Rethinking the Service Paradigm
I have been known to do things for money. I bet you have too, but doesn't it sound funny to put it that way?
I just got off a phone briefing with Freshdesk, an Indian company with a subscription customer service and support system that it refers to as a "help desk." Freshdesk's got most of the bells and whistles you might expect to find in a solution like that, and it has gamified the business processes as well.
That's what inspired this column. Here's my thinking.
In the Beginning
It starts with customer experience. There is a great deal of buzz around the idea of the customer experience right now. On Monday, Oracle announced the results of a research study it commissioned that shines a light on the CX challenge. The net of it is that the CX ramp is in its early days -- executives aspire to be leaders in CX, and their readiness to meet that challenge lags significantly.
If you've been in the CRM space for any length of time, you might recall that CX has been around for years. I can think back to the beginning of the century when gurus like B. Joseph Pine were evangelizing CX in books like The Experience Economy; yet despite all the attention given to CX, the needle has barely moved if you agree with the Oracle data. Why?
Well, one good reason is that theory precedes product and practice -- sometimes by decades. For instance, the original research that got us thinking about social networking came out of Harvard and other universities in the 1950s and 60s, but it had to wait for computers and networks and storage and thumb typing before it got real.
CX is like that, I think. It's been waiting for things like social, Big Data and analytics -- and maybe even gamification -- to catch up with the big thinking on the subject. It's all here now, though, which brings me back to the folks at Freshdesk and my rather simple idea.
With gamification a possibility for nearly any business process, why don't we drop the pretense that people like to compete for badges, prizes and status? Why not just cut to the chase and use money as the reward? Sound strange? As I said at the beginning, I have done things for money -- selling software, that is -- so why aren't we exploring more ways to use incentive compensation to achieve some of our CX objectives?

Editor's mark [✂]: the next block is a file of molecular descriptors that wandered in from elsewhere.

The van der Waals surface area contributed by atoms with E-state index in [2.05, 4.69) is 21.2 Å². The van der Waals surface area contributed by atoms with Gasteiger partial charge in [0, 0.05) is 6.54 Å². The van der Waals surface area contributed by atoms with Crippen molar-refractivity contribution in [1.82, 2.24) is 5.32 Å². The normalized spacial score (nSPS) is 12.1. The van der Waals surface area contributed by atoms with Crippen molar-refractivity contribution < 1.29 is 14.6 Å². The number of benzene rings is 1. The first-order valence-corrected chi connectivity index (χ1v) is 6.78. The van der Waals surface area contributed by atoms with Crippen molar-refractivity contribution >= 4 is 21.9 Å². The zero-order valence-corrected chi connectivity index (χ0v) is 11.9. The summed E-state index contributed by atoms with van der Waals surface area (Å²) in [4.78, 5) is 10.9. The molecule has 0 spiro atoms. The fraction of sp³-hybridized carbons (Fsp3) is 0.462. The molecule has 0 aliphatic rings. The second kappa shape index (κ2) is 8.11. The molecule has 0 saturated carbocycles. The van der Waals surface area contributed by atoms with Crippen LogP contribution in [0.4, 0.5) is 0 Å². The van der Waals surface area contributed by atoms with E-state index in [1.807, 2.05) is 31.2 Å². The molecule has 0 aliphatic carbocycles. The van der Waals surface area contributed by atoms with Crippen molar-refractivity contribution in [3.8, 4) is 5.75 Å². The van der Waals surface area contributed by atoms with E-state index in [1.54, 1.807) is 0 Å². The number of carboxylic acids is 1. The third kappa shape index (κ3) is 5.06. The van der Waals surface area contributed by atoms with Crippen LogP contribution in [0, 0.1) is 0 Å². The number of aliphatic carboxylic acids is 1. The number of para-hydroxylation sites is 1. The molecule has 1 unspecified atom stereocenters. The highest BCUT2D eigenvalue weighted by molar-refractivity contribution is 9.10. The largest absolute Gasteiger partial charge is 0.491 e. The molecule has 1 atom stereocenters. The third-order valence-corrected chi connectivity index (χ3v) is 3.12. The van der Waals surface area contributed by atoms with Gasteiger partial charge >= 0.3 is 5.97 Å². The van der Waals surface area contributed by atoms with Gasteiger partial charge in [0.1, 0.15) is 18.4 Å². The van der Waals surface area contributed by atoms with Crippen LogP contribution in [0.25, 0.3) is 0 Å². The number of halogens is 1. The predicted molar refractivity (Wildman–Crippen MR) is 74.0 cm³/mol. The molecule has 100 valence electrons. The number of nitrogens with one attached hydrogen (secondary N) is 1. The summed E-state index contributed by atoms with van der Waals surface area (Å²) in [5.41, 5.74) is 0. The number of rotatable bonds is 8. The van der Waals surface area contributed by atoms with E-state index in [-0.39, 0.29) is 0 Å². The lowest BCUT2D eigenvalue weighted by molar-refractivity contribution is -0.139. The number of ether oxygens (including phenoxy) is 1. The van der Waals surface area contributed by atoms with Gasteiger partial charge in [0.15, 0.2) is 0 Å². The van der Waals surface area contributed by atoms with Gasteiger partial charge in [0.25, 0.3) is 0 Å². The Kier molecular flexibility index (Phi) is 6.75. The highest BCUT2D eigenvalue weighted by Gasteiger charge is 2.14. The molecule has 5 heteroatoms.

Time for Change
I'm going too fast -- let's back up a moment. Providing outstanding customer experiences is the aim of most companies I know about. They all define "CX" differently, but in the end it's all about making sure you delight customers and keep them coming back. So why do we provide incentive compensation to sales people but offer trinkets to our customer service people?
It might have made sense back in the day to do this, because when markets are new you want to heavily incentivize sales people to hunt for the biggest game they can find. At the same time, customer service is a necessary bit of overhead that companies invest in to provide the handholding that neophyte customers need to figure out products that might be just a tad green.
In early markets, the fact that the new whiz-bang offering works at all delights customers, but that's not the case today. As I have said many times, today's markets have a strong zero-sum component -- the rapid adoption phase is over in many markets, and revenue is dependent on cross-selling, upselling and stealing (other vendors' customers, that is).
The stealing gets done by your hunters in sales, but the cross-up sales happen in customer service -- especially if you are a subscription company. Hence my question: Why not use incentive compensation in customer service? Maybe you are, and I should write a paper about you.
To be clear, any customer service organization should want its people to be successful, and using incentive compensation doesn't mean going 100 percent in that direction. But an 80/20 split of targeted compensation (with a base of 80) might do many of the things for customer experience that we've been waiting for software to do.
I don't think software alone will get you to the Promised Land. A customer service encounter requires agents with high emotional IQ to read people on the other end of the channel and to make the right moves. You have been on the line with really good service agents before and so have I, and I can tell you the difference is palpable.
So now imagine what it might be like if you could reward those people with something more than a badge or points? What might it be like trying to hire and staff a customer service center if there were real upside compensation potential?
Freshdesk got me thinking about all of this. Perhaps the real home of gamification is in incentive compensation. It seems like all the tools are in place, finally, to change the ways we provide service. We have CRM, social media, analytics and gamification. It's time to reevaluate the service paradigm, I think.